Twilight (TV2, 8.30pm). A phenom is born: the curiously blank Bella Swan (Kristen Stewart), sparkly vampire Edward Cullen (Robert Pattinson) and Jacob the werewolf (Taylor Lautner) embody Stephanie Meyer's characters and more, and director Catherine Hardwicke covers the movie in a cloak of dark green and teenage longing. Boys, and anyone over 14: you just won't understand. (2008) 7

The Visitor (Maori, 8.30pm). Thomas McCarthy's first movie as a director was The Station Agent, a charmer that managed to be warmly wry even as it was exploring the themes of loneliness and discrimination. He keeps that gentle tone for The Visitor, even as he explores the themes of ... loneliness and discrimination. McCarthy's protagonist is a widowed college professor whose near-silent world is slowly thawed by two illegal immigrants he finds living in his New York pied-à-terre. It's a tender performance from Richard Jenkins (who was a surprise Oscar nominee for the role) and as the changes occur in the character's life - he learns African drumming from the Syrian Tarek, then tries to help when Tarek is arrested - Mc-Carthy allows them to unfold naturally and easily. (2007) 9

To Catch a Thief (Rialto, Sky 025, 8.30pm). Grace Kelly never looked more gorgeous, and Cary Grant never more urbane, than in this Hitchcock caper (it was to be Kelly's final film for Hitchcock, as she became Princess Grace of Monaco shortly after). It is very slow by modern standards, however. (1955) 7

Interview with the Vampire (TV2, 11.00pm). Ugh. Bad wigs on everyone, especially Tom Cruise and Brad Pitt, and a boring story. You know what? Twilight is better (yes, we said it), because at least Twilight is all, like, metaphorical and stuff. (1994) 2

Shine a Light (TV3, 11.30pm). The Rolling Stones' music has been filtering through Martin Scorsese's work for years - as far back as Mean Streets he had begun including Stones songs, and perhaps in homage, the first song the old rockers tear into in Shine a Light is Jumpin' Jack Flash. This is an exuberant, verging on epileptic concert-movie filmed over two nights at the opulent Beacon Theatre in Manhattan. Scorsese surrounded the band with 18 cameras and captured every swagger, strut and preen as Mick Jagger leads them through the likes of As Tears Go By, Tumbling Dice and Sympathy for the Devil. Guests Christina Aguilera, Buddy Guy and Jack White also tear it up and the whole thing is fascinating, hyperreal and pretty much, given that you will never get this close in real life, better than being there. (2006) 8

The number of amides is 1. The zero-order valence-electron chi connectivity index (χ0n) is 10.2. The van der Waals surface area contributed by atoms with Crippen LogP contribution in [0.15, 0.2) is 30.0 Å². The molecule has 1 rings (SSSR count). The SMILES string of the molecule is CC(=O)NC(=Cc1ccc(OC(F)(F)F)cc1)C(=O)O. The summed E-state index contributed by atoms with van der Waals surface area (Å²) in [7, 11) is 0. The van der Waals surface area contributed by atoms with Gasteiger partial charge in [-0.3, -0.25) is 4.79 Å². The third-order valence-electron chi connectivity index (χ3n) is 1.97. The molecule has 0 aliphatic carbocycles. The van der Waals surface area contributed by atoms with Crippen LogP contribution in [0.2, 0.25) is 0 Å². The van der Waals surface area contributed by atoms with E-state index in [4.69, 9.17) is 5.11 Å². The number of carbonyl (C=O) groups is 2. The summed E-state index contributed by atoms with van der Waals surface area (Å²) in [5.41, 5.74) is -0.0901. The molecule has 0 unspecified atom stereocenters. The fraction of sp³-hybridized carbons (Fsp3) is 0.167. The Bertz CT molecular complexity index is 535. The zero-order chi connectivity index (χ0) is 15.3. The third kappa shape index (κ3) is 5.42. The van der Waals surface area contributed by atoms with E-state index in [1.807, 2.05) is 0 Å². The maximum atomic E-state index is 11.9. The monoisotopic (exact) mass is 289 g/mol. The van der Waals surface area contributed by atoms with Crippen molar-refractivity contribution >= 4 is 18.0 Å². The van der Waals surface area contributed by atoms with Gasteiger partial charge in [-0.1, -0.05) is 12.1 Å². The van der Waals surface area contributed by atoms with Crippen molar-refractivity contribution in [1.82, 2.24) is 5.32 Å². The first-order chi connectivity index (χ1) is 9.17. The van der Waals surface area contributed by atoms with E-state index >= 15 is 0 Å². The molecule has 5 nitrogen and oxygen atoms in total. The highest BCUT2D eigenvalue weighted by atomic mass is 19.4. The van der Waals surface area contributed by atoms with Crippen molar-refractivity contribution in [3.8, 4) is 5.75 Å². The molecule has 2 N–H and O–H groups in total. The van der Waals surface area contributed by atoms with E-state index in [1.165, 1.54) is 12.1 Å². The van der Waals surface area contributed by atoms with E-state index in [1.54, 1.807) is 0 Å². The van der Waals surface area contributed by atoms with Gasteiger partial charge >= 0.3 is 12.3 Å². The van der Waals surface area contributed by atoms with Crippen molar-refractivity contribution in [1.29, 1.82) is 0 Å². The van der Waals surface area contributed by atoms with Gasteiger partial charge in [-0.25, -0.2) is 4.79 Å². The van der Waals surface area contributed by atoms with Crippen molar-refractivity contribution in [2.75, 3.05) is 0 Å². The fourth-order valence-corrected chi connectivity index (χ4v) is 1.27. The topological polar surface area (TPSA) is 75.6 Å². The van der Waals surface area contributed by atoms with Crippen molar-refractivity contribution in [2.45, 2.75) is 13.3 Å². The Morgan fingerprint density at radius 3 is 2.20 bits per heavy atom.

Spectrum (Radio New Zealand National, 12.15pm). Jack Perkins rides the slow plane today as he looks back on a slice of our aviation history. On board the DC3 ZK-AZL, Perkins talks to pilots Les Marshall, Dave Starr and Jack Priest about the plane that revolutionised air transport in the 30s and 40s, was a workhorse during World War II and spent 20 years as a top-dresser. Since 1974, the AZL has been on display at the Agricultural Heritage Museum in the Waikato, and at the end of last year enthusiasts launched a trust to conserve the flying machine that Priest remembers was like a "big, slow bird".

The Sunday Feature (Radio New Zealand National, 4.07pm). In the 2009 Massey Lectures, Canadian anthropologist and ethnobotanist Wade Davis discusses the breadth and wonder of the world's many cultures, and the significance of what could be lost. Davis's lecture series is based on his book The Wayfinders: Why Ancient Wisdom Matters in the Modern World, in which he explores the diverse first cultures of Polynesia, the Amazon, Australia and Africa. In his first lecture of four, Davis discusses how the planet's cultural diversity is under threat, as illustrated by language loss. Of the 7000 languages spoken today, half may disappear within decades.